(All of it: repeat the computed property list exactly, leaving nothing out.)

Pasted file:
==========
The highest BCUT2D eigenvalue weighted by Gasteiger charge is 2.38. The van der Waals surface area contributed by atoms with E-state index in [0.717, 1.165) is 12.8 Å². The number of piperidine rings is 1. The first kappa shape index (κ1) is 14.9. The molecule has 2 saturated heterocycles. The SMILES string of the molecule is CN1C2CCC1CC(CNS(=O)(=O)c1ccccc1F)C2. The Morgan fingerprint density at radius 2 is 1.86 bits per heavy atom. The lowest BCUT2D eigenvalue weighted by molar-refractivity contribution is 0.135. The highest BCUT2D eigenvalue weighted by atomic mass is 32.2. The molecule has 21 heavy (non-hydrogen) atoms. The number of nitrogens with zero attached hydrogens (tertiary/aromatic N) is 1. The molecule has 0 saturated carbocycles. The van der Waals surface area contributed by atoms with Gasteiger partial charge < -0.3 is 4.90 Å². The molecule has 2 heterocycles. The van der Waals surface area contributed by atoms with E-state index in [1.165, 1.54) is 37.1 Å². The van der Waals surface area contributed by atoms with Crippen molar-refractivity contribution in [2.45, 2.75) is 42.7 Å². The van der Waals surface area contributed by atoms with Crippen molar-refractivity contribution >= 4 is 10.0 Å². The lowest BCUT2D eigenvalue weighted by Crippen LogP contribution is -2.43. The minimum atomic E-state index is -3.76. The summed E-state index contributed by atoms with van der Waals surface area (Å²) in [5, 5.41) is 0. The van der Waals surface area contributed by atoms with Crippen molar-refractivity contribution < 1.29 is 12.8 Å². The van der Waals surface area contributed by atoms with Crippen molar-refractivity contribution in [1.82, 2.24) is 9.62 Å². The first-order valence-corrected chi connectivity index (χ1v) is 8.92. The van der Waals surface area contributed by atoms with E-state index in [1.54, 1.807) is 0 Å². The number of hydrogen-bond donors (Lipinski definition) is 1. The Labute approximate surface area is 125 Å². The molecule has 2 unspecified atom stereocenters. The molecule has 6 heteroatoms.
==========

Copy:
The highest BCUT2D eigenvalue weighted by Gasteiger charge is 2.38. The van der Waals surface area contributed by atoms with E-state index in [0.717, 1.165) is 12.8 Å². The number of piperidine rings is 1. The first kappa shape index (κ1) is 14.9. The molecule has 2 saturated heterocycles. The SMILES string of the molecule is CN1C2CCC1CC(CNS(=O)(=O)c1ccccc1F)C2. The Morgan fingerprint density at radius 2 is 1.86 bits per heavy atom. The lowest BCUT2D eigenvalue weighted by molar-refractivity contribution is 0.135. The highest BCUT2D eigenvalue weighted by atomic mass is 32.2. The molecule has 21 heavy (non-hydrogen) atoms. The number of nitrogens with zero attached hydrogens (tertiary/aromatic N) is 1. The molecule has 0 saturated carbocycles. The van der Waals surface area contributed by atoms with Gasteiger partial charge < -0.3 is 4.90 Å². The molecule has 2 heterocycles. The van der Waals surface area contributed by atoms with E-state index in [1.165, 1.54) is 37.1 Å². The van der Waals surface area contributed by atoms with Crippen molar-refractivity contribution in [2.45, 2.75) is 42.7 Å². The van der Waals surface area contributed by atoms with Crippen molar-refractivity contribution >= 4 is 10.0 Å². The lowest BCUT2D eigenvalue weighted by Crippen LogP contribution is -2.43. The minimum atomic E-state index is -3.76. The summed E-state index contributed by atoms with van der Waals surface area (Å²) in [5, 5.41) is 0. The van der Waals surface area contributed by atoms with Crippen molar-refractivity contribution < 1.29 is 12.8 Å². The van der Waals surface area contributed by atoms with Crippen molar-refractivity contribution in [1.82, 2.24) is 9.62 Å². The first-order valence-corrected chi connectivity index (χ1v) is 8.92. The van der Waals surface area contributed by atoms with E-state index in [1.54, 1.807) is 0 Å². The number of hydrogen-bond donors (Lipinski definition) is 1. The Labute approximate surface area is 125 Å². The molecule has 2 unspecified atom stereocenters. The molecule has 6 heteroatoms.